antigen-producing agents which are associated with specific
diseases. TF's are then extracted from the white blood cells of
these chickens and made into orally administerable pills.
(The lab which manufacturers these products for us
in the U.S. has specialized in transfer factors for over two
decades and has been a supplier of TF's, animal blood plasmas,
and other blood products to a variety of
research institutions there, including the U.S. Government's
own CDC (Center for Disease Control).)
"Treatment" vs. "Pulse Mode"
Researchers in transfer factor
often talk using TF's in immunotherapy modalities versus the infrequent
use of TF's to just "maintain immune health." There is solid research
to support the value of both, given that full immune function relies
on the ability of immune cells to store the "memory" of those two
million plus antigens. While some "loose memory" after three to
five months, others loose this knowledge through repeated cell
replacement so that after so many generations, no cells are left that
"remember" the proper immune response to a specific antigen.
A person who has had previous bouts with a particular illness,
or who may be genetically pre-disposed to a specific disease,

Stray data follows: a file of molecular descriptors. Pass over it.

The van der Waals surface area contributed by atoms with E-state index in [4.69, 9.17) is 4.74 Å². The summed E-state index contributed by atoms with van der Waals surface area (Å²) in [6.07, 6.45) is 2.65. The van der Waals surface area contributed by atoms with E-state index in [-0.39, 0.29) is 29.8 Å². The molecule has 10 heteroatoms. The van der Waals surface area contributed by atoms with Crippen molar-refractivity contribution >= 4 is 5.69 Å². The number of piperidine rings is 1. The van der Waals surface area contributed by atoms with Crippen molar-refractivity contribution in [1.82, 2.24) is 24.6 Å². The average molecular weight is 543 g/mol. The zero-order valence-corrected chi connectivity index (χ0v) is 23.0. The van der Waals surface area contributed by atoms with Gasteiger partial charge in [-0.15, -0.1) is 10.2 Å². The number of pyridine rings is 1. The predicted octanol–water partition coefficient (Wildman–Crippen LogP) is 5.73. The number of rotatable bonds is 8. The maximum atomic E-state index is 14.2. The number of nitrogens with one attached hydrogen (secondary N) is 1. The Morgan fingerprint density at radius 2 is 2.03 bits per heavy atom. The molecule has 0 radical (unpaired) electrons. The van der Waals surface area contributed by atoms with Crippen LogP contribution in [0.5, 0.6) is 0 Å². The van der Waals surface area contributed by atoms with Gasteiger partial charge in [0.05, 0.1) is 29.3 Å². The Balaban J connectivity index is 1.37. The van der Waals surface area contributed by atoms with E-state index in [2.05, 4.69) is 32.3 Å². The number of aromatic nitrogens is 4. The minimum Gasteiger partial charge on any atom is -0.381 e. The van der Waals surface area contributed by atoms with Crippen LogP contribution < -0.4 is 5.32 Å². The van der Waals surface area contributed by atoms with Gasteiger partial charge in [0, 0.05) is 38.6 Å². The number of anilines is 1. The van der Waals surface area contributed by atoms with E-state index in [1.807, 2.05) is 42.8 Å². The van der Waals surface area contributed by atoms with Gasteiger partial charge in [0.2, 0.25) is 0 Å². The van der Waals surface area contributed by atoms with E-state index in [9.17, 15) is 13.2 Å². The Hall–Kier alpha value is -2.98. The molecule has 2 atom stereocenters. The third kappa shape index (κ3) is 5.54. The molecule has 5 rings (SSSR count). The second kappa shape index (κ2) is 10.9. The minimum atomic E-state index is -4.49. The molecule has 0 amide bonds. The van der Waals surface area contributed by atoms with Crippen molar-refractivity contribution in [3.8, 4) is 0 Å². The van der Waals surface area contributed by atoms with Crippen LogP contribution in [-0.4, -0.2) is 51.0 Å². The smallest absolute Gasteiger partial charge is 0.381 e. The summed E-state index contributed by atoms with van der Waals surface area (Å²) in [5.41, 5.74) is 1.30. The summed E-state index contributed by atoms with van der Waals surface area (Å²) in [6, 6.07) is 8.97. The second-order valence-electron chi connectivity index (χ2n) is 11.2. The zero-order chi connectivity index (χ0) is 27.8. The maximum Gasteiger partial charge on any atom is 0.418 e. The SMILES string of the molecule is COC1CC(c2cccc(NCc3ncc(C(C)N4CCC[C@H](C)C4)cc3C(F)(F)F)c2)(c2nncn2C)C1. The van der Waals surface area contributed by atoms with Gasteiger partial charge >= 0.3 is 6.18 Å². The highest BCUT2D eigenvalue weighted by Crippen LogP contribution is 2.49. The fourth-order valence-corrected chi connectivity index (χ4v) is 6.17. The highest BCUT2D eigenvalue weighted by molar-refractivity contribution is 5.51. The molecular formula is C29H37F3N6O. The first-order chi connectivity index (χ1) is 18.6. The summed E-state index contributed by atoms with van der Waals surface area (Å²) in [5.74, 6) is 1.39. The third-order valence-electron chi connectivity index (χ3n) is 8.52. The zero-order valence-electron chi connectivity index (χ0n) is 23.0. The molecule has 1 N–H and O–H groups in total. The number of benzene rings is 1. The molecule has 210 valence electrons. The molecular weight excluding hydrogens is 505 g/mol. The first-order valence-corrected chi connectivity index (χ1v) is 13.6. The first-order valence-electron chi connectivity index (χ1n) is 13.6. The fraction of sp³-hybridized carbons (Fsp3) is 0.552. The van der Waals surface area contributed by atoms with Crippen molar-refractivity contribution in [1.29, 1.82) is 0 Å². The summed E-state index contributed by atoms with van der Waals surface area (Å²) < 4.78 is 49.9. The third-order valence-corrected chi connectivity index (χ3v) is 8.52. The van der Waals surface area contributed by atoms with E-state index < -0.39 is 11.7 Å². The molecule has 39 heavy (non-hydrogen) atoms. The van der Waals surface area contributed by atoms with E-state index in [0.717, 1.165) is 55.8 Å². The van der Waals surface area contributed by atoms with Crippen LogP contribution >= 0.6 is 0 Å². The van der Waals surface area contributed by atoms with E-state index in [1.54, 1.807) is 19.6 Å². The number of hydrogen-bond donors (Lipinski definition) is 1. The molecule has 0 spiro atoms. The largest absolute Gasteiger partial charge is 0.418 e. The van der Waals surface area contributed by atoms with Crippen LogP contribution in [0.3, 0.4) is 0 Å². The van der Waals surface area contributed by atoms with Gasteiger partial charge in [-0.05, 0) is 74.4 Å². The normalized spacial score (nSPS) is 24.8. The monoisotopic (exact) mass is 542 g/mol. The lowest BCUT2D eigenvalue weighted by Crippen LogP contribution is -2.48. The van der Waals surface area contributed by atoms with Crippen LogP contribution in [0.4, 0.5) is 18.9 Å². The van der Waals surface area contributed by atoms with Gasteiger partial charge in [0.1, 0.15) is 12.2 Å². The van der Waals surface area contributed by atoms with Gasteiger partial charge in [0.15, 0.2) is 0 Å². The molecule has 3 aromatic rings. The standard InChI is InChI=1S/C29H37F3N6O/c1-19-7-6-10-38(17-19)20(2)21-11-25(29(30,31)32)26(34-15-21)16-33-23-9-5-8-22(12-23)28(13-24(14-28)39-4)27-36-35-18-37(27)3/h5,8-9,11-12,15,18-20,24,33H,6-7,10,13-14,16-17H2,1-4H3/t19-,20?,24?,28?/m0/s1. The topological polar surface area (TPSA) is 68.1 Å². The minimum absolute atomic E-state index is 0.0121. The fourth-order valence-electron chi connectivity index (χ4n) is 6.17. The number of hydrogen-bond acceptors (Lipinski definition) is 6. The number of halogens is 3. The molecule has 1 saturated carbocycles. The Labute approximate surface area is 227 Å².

for example, would do well to apply "pulse mode" to a
specific-antigen TF that matches that disease. This usually means
taking the standard dose of that product for one week every three
A Growing Body of International Support
Far from cowering at the fringes
of therapeutic conjecture and universal orthodox derision, TF's as
a legitimate immunotherapy is gaining wide acceptance.
There are now a variety of medical symposiums held yearly
on transfer factor research, much of it devoted to sharing
TF protocols and clinical successes. Six million Chinese people
use transfer factors to help protect against
heptatis. Even in the U.S., TF as an immunotherapy
is covered by Medicare, and legitimate TF treatments
have also been covered by Blue Cross Blue Shield and several
other insurance carriers for years. Veterinary applications
are also making headway with TF products now used to
treat canine parvovirus, Newcastle's disease in chickens,
coccidioides parasites in cattle, and rheumatism
Our original Transfer Factor introductory page
when first introduced in 2003.
To U.S. Users:
Transfer factors, or any of the statements made on this page,
have been evaluated by the U.S. Food & Drug Administration.
The products cited on this page are not
intended to diagnose, treat, cure, mitigate or prevent any disease,
and the information provided on this page is for research
There are ten different formulas,
all detailed in our ImmunFactor product
. Brief descriptions are provided below:
through Formula Ten
transfer factor formulas --- antigen-specific and specifically
targeted to particular pathogenic microbes and/or
disease conditions. Again, the specificity of
each formula is given on the